- Why We’re Crazy for Cupcakes but Fed Up with Fondue (Plus Baconomics, Superfoods, and Other Secrets from the World of Food Trends)
- Narrated by: David Sax
- Length: 10 hrs and 52 mins
- Unabridged Audiobook
- Release date: 22-07-14
- Language: English
- Publisher: Audible Studios
Kale. Spicy sriracha sauce. Honeycrisp apples. Cupcakes. These days, it seems we are constantly discovering a new food that will make us healthier, happier, or even somehow cooler. Chia seeds, after a brief life as a novelty houseplant and I Love the ’80s punchline, are suddenly a superfood. Not long ago, that same distinction was held by pomegranate seeds, açai berries, and the fermented drink known as kombucha. So what happened? Did these foods suddenly cease to be healthy a few years ago? And by the way, what exactly is a "superfood" again?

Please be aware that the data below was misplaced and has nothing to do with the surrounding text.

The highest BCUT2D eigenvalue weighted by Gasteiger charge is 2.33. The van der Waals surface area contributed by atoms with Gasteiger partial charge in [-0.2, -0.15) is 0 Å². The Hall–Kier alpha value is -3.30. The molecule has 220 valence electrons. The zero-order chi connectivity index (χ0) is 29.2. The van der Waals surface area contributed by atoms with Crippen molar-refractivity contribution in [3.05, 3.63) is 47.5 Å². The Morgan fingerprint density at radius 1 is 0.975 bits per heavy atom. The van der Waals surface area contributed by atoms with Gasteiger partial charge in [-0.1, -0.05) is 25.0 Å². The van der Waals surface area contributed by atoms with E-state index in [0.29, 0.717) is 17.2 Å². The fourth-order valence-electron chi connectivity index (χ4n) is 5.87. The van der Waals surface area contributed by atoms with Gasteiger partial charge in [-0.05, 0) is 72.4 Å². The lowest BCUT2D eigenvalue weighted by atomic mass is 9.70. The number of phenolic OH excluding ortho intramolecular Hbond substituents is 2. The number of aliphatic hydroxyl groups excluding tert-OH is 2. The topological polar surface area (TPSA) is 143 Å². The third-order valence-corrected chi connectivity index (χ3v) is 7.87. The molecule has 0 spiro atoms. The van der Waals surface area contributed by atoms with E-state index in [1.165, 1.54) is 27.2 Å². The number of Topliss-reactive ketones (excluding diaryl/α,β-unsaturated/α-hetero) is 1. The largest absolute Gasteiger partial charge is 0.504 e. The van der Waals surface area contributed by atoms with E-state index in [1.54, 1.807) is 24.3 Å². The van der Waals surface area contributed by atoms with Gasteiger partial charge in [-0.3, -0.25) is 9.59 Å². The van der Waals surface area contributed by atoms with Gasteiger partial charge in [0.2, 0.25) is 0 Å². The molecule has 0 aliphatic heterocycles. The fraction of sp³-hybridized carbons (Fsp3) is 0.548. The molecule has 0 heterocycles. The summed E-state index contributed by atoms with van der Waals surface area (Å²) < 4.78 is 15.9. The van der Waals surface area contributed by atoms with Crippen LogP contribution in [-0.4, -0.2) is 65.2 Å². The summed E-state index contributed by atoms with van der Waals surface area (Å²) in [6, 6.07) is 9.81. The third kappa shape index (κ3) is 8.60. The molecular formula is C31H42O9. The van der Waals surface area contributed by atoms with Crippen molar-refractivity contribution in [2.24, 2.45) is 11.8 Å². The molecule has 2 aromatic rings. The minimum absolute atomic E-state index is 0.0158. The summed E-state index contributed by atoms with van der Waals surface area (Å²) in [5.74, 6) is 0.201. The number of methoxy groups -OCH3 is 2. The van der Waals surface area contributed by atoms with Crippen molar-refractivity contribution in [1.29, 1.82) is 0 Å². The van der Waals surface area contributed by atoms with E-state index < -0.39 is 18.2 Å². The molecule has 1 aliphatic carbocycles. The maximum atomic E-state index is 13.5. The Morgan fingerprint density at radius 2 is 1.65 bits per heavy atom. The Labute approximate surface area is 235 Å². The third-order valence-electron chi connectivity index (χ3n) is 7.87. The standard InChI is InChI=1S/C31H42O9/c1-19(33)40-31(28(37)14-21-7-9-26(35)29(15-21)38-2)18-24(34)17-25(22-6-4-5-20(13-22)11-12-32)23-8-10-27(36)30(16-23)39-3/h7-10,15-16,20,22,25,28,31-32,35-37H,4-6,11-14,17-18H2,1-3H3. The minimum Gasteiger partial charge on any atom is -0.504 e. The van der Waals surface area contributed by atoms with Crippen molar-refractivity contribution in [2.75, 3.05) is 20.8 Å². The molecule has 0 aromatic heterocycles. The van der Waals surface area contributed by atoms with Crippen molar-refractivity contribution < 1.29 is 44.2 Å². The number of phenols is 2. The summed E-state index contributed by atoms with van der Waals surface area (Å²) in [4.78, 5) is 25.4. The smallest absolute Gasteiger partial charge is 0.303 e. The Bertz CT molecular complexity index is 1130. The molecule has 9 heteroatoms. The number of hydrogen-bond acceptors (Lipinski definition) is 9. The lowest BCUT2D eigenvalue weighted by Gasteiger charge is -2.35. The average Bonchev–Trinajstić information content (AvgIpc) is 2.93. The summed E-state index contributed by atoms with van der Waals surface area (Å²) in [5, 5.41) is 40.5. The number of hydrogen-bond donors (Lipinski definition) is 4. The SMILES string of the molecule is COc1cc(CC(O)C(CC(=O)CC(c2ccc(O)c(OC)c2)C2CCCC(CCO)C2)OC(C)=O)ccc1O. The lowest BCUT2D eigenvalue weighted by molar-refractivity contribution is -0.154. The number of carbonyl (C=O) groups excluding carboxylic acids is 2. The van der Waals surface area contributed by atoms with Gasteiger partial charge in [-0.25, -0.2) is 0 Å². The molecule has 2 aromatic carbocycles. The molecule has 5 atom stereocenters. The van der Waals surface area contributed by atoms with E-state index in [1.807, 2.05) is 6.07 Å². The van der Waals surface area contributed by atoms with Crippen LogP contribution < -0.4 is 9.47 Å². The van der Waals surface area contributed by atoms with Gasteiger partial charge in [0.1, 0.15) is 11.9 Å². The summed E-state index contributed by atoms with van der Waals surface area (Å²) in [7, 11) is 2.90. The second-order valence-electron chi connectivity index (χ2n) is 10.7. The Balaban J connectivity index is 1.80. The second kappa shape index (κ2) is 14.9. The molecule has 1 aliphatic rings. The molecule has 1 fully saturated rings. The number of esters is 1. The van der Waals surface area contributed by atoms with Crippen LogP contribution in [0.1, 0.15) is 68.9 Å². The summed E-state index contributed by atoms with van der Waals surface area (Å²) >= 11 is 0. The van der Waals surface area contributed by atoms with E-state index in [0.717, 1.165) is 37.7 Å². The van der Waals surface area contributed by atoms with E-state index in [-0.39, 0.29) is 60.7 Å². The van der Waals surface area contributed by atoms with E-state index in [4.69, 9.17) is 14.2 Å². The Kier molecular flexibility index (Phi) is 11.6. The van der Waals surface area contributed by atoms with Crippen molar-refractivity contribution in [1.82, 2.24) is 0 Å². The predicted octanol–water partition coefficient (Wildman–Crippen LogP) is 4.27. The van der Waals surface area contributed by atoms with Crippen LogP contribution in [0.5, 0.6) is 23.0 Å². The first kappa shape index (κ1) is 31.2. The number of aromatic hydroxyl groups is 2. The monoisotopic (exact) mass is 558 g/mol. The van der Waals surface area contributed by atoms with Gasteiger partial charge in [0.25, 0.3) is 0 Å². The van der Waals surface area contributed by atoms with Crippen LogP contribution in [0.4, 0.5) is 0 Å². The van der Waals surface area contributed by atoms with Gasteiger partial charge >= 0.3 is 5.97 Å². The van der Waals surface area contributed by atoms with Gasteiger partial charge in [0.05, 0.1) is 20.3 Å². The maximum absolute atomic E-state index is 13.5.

In this eye-opening, witty work of reportage, David Sax uncovers the world of food trends: Where they come from, how they grow, and where they end up. Traveling from the South Carolina rice plot of America’s premier grain guru to Chicago’s gluttonous Baconfest, Sax reveals a world of influence, money, and activism that helps decide what goes on your plate. On his journey, he meets entrepreneurs, chefs, and even data analysts who have made food trends a mission and a business. The Tastemakers is full of entertaining stories and surprising truths about what we eat, how we eat it, and why.
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Customer ReviewsMost Helpful
By Anna on 22-03-15
A pleasant meander through food trends
David Sax will take you through food trends, from cupcakes to Baconfests to chia everything to why Indian food is always just about to take off. The book is ultimately not as cohesive as it might be and Sax is a little more sanguine about food trends than I am, but the writing and narration are both engaging – I learned a lot, laughed a lot, and had a good time.
2 of 2 people found this review helpful
By SAMA on 24-10-16
Leaves Something to Be Desired
This book gives examples but fails to deliver a satisfying conclusion. In the end, it falls to its own presumptions and sales pitch.
1 of 1 people found this review helpful